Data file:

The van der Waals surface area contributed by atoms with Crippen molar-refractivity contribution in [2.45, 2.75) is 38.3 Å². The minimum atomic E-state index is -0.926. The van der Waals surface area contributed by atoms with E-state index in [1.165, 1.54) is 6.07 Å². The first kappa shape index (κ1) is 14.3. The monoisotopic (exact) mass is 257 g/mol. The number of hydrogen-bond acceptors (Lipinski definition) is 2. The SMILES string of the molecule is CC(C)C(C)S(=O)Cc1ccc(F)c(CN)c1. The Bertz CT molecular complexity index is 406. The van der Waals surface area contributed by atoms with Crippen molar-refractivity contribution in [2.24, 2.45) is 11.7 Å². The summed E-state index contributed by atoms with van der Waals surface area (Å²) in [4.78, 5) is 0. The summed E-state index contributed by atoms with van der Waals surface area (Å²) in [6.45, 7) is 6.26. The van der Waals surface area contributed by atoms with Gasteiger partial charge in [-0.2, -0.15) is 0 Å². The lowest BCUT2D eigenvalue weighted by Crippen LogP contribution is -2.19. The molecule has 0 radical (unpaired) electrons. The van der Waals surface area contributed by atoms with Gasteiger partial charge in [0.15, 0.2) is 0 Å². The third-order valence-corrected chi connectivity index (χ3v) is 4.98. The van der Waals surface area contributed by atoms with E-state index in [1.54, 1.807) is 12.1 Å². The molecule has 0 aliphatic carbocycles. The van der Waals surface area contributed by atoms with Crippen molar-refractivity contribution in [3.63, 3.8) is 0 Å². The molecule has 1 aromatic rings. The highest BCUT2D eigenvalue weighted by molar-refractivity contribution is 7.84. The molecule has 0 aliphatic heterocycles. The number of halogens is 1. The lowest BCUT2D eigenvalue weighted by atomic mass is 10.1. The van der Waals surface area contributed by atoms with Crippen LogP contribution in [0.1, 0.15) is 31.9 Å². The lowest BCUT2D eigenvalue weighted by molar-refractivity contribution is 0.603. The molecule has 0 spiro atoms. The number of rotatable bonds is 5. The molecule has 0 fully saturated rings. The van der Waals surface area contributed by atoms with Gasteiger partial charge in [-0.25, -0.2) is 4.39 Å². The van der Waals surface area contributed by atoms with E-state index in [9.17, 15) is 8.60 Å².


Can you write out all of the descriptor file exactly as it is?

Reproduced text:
The van der Waals surface area contributed by atoms with Crippen molar-refractivity contribution in [2.45, 2.75) is 38.3 Å². The minimum atomic E-state index is -0.926. The van der Waals surface area contributed by atoms with E-state index in [1.165, 1.54) is 6.07 Å². The first kappa shape index (κ1) is 14.3. The monoisotopic (exact) mass is 257 g/mol. The number of hydrogen-bond acceptors (Lipinski definition) is 2. The SMILES string of the molecule is CC(C)C(C)S(=O)Cc1ccc(F)c(CN)c1. The Bertz CT molecular complexity index is 406. The van der Waals surface area contributed by atoms with Crippen molar-refractivity contribution in [2.24, 2.45) is 11.7 Å². The summed E-state index contributed by atoms with van der Waals surface area (Å²) in [4.78, 5) is 0. The summed E-state index contributed by atoms with van der Waals surface area (Å²) in [6.45, 7) is 6.26. The van der Waals surface area contributed by atoms with Gasteiger partial charge in [-0.2, -0.15) is 0 Å². The lowest BCUT2D eigenvalue weighted by Crippen LogP contribution is -2.19. The molecule has 0 radical (unpaired) electrons. The van der Waals surface area contributed by atoms with Gasteiger partial charge in [0.15, 0.2) is 0 Å². The third-order valence-corrected chi connectivity index (χ3v) is 4.98. The van der Waals surface area contributed by atoms with E-state index in [1.54, 1.807) is 12.1 Å². The molecule has 0 aliphatic carbocycles. The van der Waals surface area contributed by atoms with Crippen molar-refractivity contribution in [3.63, 3.8) is 0 Å². The molecule has 1 aromatic rings. The highest BCUT2D eigenvalue weighted by molar-refractivity contribution is 7.84. The molecule has 0 aliphatic heterocycles. The number of halogens is 1. The lowest BCUT2D eigenvalue weighted by atomic mass is 10.1. The van der Waals surface area contributed by atoms with Crippen LogP contribution in [0.1, 0.15) is 31.9 Å². The lowest BCUT2D eigenvalue weighted by molar-refractivity contribution is 0.603. The molecule has 0 spiro atoms. The number of rotatable bonds is 5. The molecule has 0 fully saturated rings. The van der Waals surface area contributed by atoms with Gasteiger partial charge in [-0.25, -0.2) is 4.39 Å². The van der Waals surface area contributed by atoms with E-state index in [9.17, 15) is 8.60 Å².